What Is a Multinational Corporation?
A multinational corporation (MNC) is a company that has business operations in at least one country other than its home country. By some definitions, it also generates at least 25% of its revenue outside of its home country.
Generally, a multinational company has offices, factories, or other facilities in different countries around the world as well as a centralized headquarters which coordinates global management.
Multinational companies can also be known as international, stateless, or transnational corporate organizations or enterprises. Some may have budgets that exceed those of small countries.
- Multinational corporations conduct business in two or more countries.
- Some consider a multinational company to be one that generates 25% or more of its revenue outside the home country.
- An MNC can have a positive economic effect on the countries in which it operates.
- Some believe outsourcing U.S. manufacturing to a foreign country has a negative effect on the U.S. economy.
- Investing in a multinational corporation is a way to add international exposure to a portfolio.
How a Multinational Corporation Works
A multinational corporation is an enterprise whose business activities occur in at least two countries. Some may consider any company with a foreign branch to be a multinational corporation. Others may limit the definition to only those companies that derive at least a quarter of their revenue outside of their home country.
Multinational companies can make direct investments in foreign countries. Many are based in developed nations. Advocates say they create high-paying jobs and technologically advanced goods in countries that otherwise would not have access to such opportunities or goods.
However, critics of these enterprises believe multinational corporations exert undue political influence over governments, exploit developing nations, and create job losses in their own home countries.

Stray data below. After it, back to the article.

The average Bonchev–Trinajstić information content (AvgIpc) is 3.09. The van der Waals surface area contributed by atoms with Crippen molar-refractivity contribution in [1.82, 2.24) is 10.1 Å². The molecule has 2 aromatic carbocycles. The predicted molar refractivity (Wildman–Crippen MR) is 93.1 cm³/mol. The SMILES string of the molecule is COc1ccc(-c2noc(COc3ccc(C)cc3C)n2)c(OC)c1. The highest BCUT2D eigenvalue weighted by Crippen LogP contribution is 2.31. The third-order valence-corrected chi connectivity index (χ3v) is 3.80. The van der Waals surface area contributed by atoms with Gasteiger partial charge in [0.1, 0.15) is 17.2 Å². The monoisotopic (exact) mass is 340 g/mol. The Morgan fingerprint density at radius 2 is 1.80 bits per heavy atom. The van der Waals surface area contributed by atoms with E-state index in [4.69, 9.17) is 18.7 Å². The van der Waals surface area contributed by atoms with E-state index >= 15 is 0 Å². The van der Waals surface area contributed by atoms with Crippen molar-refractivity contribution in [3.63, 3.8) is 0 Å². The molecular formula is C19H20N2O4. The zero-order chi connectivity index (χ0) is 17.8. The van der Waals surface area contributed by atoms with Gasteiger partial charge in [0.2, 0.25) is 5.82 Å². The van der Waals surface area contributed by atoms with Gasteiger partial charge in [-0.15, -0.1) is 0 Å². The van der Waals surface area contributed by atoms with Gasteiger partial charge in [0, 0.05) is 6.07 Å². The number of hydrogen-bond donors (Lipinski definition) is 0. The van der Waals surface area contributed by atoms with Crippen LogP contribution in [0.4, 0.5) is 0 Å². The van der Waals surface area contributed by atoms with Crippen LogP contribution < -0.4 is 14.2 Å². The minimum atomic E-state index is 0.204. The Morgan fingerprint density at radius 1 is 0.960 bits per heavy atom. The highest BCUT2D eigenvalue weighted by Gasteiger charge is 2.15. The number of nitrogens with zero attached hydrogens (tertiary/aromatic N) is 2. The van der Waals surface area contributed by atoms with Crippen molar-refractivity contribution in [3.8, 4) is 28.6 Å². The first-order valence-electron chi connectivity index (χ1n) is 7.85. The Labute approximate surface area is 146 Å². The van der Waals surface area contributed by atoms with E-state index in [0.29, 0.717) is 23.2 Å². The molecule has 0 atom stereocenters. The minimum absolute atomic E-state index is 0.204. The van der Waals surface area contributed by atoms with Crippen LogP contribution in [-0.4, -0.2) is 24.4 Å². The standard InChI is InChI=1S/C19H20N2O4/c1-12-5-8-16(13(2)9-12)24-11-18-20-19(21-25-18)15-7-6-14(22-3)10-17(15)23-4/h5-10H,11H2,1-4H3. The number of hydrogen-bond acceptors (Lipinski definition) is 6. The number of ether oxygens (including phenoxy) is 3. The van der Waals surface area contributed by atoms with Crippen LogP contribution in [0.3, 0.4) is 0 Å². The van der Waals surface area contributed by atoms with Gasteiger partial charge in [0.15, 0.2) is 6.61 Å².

The history of the multinational company is linked with the history of colonialism. Many of the first multinational companies were commissioned at the behest of European monarchs to conduct international expeditions.
Some of the colonies not held by Spain or Portugal existed under the administration of some of the world's earliest multinational companies. One of the first was The East India Company, established in 1600. This British multinational enterprise took part in international trade and exploration, and operated trading posts in India. Other early examples of multinational companies include the Swedish Africa Company, founded in 1649, and the Hudson's Bay Company, founded in 1670.
Characteristics of a Multinational Corporation
Some of the characteristics common to various types of multinational corporations include:
- A worldwide business presence
- Typically, large and powerful organizations
- Business conducted in various languages
- A complicated business model and structure
- Direct investments in foreign countries
- Jobs created in foreign countries, potentially with higher wages than found locally